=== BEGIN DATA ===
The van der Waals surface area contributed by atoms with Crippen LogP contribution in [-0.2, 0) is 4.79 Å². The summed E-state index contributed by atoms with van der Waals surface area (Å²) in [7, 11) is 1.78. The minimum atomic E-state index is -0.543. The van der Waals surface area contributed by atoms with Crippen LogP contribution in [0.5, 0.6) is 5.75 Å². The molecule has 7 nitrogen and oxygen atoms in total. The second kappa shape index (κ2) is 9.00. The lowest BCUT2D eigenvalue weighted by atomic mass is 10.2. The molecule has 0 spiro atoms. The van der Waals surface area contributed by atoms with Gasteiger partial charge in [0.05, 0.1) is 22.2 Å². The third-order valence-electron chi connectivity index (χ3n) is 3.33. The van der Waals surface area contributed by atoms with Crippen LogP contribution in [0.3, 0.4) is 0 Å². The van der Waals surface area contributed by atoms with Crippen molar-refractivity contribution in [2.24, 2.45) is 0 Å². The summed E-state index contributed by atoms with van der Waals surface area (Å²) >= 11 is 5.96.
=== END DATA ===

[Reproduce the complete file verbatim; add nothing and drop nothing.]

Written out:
The van der Waals surface area contributed by atoms with Crippen LogP contribution in [-0.2, 0) is 4.79 Å². The summed E-state index contributed by atoms with van der Waals surface area (Å²) in [7, 11) is 1.78. The minimum atomic E-state index is -0.543. The van der Waals surface area contributed by atoms with Crippen LogP contribution in [0.5, 0.6) is 5.75 Å². The molecule has 7 nitrogen and oxygen atoms in total. The second kappa shape index (κ2) is 9.00. The lowest BCUT2D eigenvalue weighted by atomic mass is 10.2. The molecule has 0 spiro atoms. The van der Waals surface area contributed by atoms with Gasteiger partial charge in [0.05, 0.1) is 22.2 Å². The third-order valence-electron chi connectivity index (χ3n) is 3.33. The van der Waals surface area contributed by atoms with Crippen LogP contribution in [0.3, 0.4) is 0 Å². The van der Waals surface area contributed by atoms with Crippen molar-refractivity contribution in [2.24, 2.45) is 0 Å². The summed E-state index contributed by atoms with van der Waals surface area (Å²) >= 11 is 5.96.